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A Guide to Breaking-In Denim

A Guide to Breaking-In Denim

The beauty of denim, especially raw selvedge denim, is the process of breaking it in. A good jean will stretch and mold to fit your body, and the dye will gradually rub-off according to how you move in them. After a few months of solid wear you’ll be left with a go-to jean that fits like a second skin and is uniquely your own. But washing them improperly can ruin all of this.

Washing jeans, or not washing jeans, has become an artform for many denim enthusiasts. I’ve heard all kinds of crazy strategies to avoid shrinkage and achieve the perfect amount of distressing; from wearing them in salt water and drying them with sand, to storing them in the freezer to kill bacteria. Both of which seem a little extreme.

To get to the bottom of this issue once and for all, we spoke with a handful of denim experts to find a consensus on how to properly care for denim. Here’s the basics.


The key to buying a well-fitting jean is allowing room for them to stretch. If they fit “perfectly” in the fitting room, after a week they will be too loose. When you try them on at the store they should be very tight in the waist, seat, and thighs. I’m talking almost-too-tight-to-walk tight. You have to trust that they will stretch significantly as you wear them, especially in areas of consistent pressure.


If you plan on having your jeans hemmed or altered, make sure you’ve fully broken them in first. In some cases they will get slightly longer as they stretch and get looser, but they could also start to shorten due to the “crinkling” effect behind at the knee and at the hips. Every pair of jeans will break-in differently depending on the rigidness of the denim, so make sure they are done changing before altering them for good.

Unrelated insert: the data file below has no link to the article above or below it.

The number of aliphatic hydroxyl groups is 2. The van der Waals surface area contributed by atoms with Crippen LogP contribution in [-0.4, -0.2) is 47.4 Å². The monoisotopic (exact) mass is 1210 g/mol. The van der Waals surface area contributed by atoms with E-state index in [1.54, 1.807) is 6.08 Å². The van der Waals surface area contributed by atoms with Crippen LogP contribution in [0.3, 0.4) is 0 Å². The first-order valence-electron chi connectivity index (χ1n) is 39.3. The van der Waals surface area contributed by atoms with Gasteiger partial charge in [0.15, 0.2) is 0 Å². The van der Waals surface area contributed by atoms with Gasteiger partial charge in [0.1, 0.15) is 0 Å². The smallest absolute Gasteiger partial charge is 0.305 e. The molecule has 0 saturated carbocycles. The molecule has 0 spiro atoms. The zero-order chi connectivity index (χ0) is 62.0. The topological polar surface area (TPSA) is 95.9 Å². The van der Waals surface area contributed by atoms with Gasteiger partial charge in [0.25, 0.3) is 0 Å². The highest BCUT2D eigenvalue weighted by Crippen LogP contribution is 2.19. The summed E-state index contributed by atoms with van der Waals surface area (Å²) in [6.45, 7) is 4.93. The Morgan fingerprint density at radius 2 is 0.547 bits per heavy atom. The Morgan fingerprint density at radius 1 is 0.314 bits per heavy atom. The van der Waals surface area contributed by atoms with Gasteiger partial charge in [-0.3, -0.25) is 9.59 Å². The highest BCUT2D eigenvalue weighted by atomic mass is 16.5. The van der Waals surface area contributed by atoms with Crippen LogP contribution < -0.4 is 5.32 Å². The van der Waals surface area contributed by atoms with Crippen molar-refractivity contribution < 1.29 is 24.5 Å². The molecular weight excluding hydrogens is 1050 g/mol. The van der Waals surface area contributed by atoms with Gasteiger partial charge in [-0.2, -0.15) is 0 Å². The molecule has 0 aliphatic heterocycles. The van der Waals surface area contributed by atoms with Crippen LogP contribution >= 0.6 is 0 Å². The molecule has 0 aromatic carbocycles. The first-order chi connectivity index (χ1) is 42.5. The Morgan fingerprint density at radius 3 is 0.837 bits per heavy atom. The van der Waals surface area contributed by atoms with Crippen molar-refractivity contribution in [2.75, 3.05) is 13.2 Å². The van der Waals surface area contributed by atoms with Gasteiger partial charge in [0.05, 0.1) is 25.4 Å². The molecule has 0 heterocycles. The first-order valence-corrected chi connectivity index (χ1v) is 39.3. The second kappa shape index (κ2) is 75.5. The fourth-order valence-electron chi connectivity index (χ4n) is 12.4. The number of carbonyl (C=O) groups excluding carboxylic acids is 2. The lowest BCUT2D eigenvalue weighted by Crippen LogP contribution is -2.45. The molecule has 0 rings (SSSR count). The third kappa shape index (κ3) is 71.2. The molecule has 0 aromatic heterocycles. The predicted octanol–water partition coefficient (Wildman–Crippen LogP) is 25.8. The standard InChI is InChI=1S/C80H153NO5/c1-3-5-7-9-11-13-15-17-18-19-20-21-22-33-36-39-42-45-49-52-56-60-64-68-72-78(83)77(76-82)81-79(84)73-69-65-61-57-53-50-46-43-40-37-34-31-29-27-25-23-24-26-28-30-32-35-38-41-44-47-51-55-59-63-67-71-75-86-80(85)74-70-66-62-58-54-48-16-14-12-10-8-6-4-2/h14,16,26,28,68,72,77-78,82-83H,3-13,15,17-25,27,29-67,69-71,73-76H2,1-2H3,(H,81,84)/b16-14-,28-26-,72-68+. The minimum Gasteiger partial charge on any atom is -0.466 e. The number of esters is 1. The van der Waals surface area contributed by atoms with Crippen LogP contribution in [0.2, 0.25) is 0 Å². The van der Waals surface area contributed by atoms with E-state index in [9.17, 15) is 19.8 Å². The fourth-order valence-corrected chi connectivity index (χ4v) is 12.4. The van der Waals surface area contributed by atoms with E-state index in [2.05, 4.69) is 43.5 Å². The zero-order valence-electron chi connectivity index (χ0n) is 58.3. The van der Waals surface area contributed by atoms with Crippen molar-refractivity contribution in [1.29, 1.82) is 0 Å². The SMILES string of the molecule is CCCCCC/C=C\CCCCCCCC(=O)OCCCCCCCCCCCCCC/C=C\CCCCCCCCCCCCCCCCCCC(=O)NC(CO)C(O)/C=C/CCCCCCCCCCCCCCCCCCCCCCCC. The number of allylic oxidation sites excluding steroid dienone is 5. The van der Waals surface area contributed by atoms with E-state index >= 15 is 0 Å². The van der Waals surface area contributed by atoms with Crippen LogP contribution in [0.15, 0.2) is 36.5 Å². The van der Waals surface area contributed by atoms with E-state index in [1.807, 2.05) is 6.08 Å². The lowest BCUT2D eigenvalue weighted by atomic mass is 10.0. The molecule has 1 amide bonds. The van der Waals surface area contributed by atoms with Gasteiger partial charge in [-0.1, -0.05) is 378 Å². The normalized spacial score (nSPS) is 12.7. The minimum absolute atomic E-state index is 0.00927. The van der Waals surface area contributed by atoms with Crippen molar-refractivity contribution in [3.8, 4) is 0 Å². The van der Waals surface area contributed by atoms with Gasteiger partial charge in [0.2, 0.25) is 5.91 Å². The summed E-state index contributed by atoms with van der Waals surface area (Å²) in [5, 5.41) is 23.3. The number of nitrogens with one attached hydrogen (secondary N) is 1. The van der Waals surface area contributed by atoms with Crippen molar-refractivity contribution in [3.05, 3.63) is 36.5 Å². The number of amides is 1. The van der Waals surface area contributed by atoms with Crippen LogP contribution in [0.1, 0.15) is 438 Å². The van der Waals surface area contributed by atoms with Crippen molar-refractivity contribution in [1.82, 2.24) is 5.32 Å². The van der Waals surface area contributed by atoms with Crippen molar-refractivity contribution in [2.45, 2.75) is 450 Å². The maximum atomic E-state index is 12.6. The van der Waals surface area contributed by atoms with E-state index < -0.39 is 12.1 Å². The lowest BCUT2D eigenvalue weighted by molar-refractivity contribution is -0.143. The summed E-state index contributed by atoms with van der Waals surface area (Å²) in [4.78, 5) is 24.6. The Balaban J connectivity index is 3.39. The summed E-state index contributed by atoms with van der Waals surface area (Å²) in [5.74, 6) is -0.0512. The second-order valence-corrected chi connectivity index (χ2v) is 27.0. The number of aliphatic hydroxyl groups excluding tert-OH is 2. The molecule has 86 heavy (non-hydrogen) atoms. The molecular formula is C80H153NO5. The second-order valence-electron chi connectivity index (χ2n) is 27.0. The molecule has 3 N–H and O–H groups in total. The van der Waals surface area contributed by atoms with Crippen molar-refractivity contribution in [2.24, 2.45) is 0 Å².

The longer you wait to wash them the more the dye will rub-off naturally, which is the secret to getting that awesome one-of-a-kind whiskering effect. Many denim brands say to wait at least six months, some even a year. The key is holding out. If they start to get a little funky you can steam them, hit them with some Febreeze, and hang them outside to air-out.


When you’re ready to wash your jeans for the first time, don’t use the washing machine or the dryer! The washing machine will scrub out too much of the dye, and the dryer will shrink them and completely ruin their fit. Simply fill your sink or bathtub with lukewarm water, add in a small amount of Woolite Black, and soak for one hour. You can turn your jeans inside out if you really want to preserve the dark indigo color in the cotton. After an hour, roll them in a towel to drain excess water, then hang them to dry.


There will be little shrinkage due to the wetting and drying process, but this should be minimal. The fit you’ve been working on should come back after walking around in your clean jeans for an hour or so. Since the denim has never been rinsed, the first wash is the most important as it sets the creases and fading marks into the jeans. You’ll still get signs of wear afterward, but they won’t be as dramatic.

Did I miss anything? Feel free to add comments below.

Thanks, as always, for reading. 

Yours in style,

Dan Trepanier